By Daniel Grant Art schools and university art departments are where the next generation of professional artists receives its training. A number of schools in the Northeast, however, have been taking a remedial course in the disposal of toxic art materials from the federal Environmental Protection Agency. “Schools just don’t get that environmental rules apply to them,” said Peggy Bagnoli, program leader for the EPA’s College and University Initiative. “They think hazardous wastes are just what big factories produce.”
The five year-old Initiative examined hazardous waste disposal practices campus-wide at dozens of colleges and universities in Connecticut, Maine, Massachusetts, New Hampshire, Rhode Island and Vermont, but what struck government inspectors most clearly was the failure of the art departments to even know which materials they worked with were hazardous. “There is a real lack of knowledge within the art departments of what is in the materials they are using and what the risks are in handling or disposing of them,” said Rich Piligian, an EPA inspector.
The EPA had assumed that the origins of most spills, leaks and improper storage of potential pollutants were the biology and chemistry departments. However, faculty in these departments were fully aware that they were working with dangerous materials, only using small amounts at any one time that fit into test tubes, whereas the art faculty often had no idea and regularly used gallon containers.
“At one school, it was an art school, a ceramics instructor assured me that there were no glazes they used that contained lead,” Piligian said. “I asked him for the Materials Safety Data Sheets for the glazes” – the manufacturer’s description of the product’s contents, including known toxic ingredients, which federal law requires art supply producers to make available to buyers – “and showed him that the glazes clearly contained lead. He just never had looked.”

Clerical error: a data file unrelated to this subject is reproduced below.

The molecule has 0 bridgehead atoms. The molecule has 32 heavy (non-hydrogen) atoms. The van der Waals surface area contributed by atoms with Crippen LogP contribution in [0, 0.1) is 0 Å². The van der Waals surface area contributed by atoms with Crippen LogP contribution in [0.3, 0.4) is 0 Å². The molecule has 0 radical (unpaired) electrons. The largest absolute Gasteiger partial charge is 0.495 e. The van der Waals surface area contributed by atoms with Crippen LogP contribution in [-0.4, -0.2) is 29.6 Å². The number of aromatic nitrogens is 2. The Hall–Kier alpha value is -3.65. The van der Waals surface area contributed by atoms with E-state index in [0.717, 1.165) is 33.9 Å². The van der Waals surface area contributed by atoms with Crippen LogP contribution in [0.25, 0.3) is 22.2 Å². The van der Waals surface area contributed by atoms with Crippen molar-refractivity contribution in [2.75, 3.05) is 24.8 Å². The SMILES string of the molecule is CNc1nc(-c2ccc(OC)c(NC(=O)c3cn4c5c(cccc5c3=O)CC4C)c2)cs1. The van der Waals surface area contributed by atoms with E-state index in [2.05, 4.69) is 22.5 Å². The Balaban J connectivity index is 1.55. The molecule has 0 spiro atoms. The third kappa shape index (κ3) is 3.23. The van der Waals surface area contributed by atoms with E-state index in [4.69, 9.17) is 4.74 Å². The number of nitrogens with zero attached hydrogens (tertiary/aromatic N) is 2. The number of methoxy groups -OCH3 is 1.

One of the worst instances of environmental damage resulting from an art department was a slow, chronic leak into the Charles River of various oils from an underground storage tank at Boston University’s School of the Arts. The University was fined $253,000 by the EPA and required to spend $518,000 in clean-up and other environmental projects. The University of Rhode Island was also forced to spend approximately $800,000 in fines and clean-up for environmental contamination caused by the art and other campus departments. Brown University, the University of New Hampshire and Yale University, were also fined by the EPA for violations in their disposal practices of hazardous materials.
The EPA was concerned about both the effect of improper disposal on the water supply and the admixture of unmonitored fumes on the air quality.
Bagnoli noted that it was common practice at many school art departments for students and faculty to “dump their paints down the sink. Some of those paints contained cadmium and lead, which damage the water supply.” When a spill occurred of turpentine or some other solvent, “someone would wipe it up with a rag or a sponge but not understand that the rag or sponge was now contaminated and needed to be treated as a hazardous waste. They just put in the regular trash.” Additionally, many art materials were stored in unlabeled, open containers, and different wastes were poured into the same 50-gallon drums for disposal without any understanding of how the differing chemicals might react with each other.
“Schools are responsible for the health and safety of their students,” she said, “and they are responsible for turning out graduates who will know how to handle these materials properly.”

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